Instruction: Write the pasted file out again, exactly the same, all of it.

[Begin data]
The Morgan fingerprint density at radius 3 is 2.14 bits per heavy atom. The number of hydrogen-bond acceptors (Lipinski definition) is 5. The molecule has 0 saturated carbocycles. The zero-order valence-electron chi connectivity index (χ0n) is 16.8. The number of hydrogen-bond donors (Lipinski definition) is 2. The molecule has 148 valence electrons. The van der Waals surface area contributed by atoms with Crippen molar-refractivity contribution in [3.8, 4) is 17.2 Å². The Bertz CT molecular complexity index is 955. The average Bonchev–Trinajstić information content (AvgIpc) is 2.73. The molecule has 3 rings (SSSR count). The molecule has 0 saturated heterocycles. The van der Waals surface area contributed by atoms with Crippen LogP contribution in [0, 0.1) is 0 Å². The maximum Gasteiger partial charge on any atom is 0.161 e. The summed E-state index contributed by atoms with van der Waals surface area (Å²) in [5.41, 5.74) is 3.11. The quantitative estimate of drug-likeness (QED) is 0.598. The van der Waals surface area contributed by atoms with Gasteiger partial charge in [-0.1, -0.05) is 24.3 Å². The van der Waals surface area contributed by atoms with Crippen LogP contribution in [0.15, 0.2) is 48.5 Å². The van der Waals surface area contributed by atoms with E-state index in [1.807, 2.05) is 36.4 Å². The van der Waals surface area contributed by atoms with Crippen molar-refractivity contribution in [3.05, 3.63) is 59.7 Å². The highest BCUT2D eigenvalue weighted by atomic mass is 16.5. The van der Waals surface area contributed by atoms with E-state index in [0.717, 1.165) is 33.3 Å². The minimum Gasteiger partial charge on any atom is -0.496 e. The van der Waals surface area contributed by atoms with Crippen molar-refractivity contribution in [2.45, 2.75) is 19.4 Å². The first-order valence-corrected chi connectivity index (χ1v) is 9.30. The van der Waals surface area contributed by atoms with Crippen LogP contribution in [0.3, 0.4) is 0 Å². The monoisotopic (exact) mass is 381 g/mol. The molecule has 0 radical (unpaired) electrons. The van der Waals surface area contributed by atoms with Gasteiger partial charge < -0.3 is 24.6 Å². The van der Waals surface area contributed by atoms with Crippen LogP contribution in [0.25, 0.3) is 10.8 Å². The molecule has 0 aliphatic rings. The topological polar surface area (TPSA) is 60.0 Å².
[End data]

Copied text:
The Morgan fingerprint density at radius 3 is 2.14 bits per heavy atom. The number of hydrogen-bond acceptors (Lipinski definition) is 5. The molecule has 0 saturated carbocycles. The zero-order valence-electron chi connectivity index (χ0n) is 16.8. The number of hydrogen-bond donors (Lipinski definition) is 2. The molecule has 148 valence electrons. The van der Waals surface area contributed by atoms with Crippen molar-refractivity contribution in [3.8, 4) is 17.2 Å². The Bertz CT molecular complexity index is 955. The average Bonchev–Trinajstić information content (AvgIpc) is 2.73. The molecule has 3 rings (SSSR count). The molecule has 0 saturated heterocycles. The van der Waals surface area contributed by atoms with Crippen LogP contribution in [0, 0.1) is 0 Å². The maximum Gasteiger partial charge on any atom is 0.161 e. The summed E-state index contributed by atoms with van der Waals surface area (Å²) in [5.41, 5.74) is 3.11. The quantitative estimate of drug-likeness (QED) is 0.598. The van der Waals surface area contributed by atoms with Gasteiger partial charge in [-0.1, -0.05) is 24.3 Å². The van der Waals surface area contributed by atoms with Crippen LogP contribution in [0.15, 0.2) is 48.5 Å². The van der Waals surface area contributed by atoms with E-state index in [1.807, 2.05) is 36.4 Å². The van der Waals surface area contributed by atoms with Crippen molar-refractivity contribution in [3.05, 3.63) is 59.7 Å². The highest BCUT2D eigenvalue weighted by atomic mass is 16.5. The van der Waals surface area contributed by atoms with E-state index in [0.717, 1.165) is 33.3 Å². The minimum Gasteiger partial charge on any atom is -0.496 e. The van der Waals surface area contributed by atoms with Crippen molar-refractivity contribution in [2.45, 2.75) is 19.4 Å². The first-order valence-corrected chi connectivity index (χ1v) is 9.30. The van der Waals surface area contributed by atoms with Crippen LogP contribution in [0.3, 0.4) is 0 Å². The monoisotopic (exact) mass is 381 g/mol. The molecule has 0 radical (unpaired) electrons. The van der Waals surface area contributed by atoms with Gasteiger partial charge < -0.3 is 24.6 Å². The van der Waals surface area contributed by atoms with Crippen LogP contribution in [0.25, 0.3) is 10.8 Å². The molecule has 0 aliphatic rings. The topological polar surface area (TPSA) is 60.0 Å².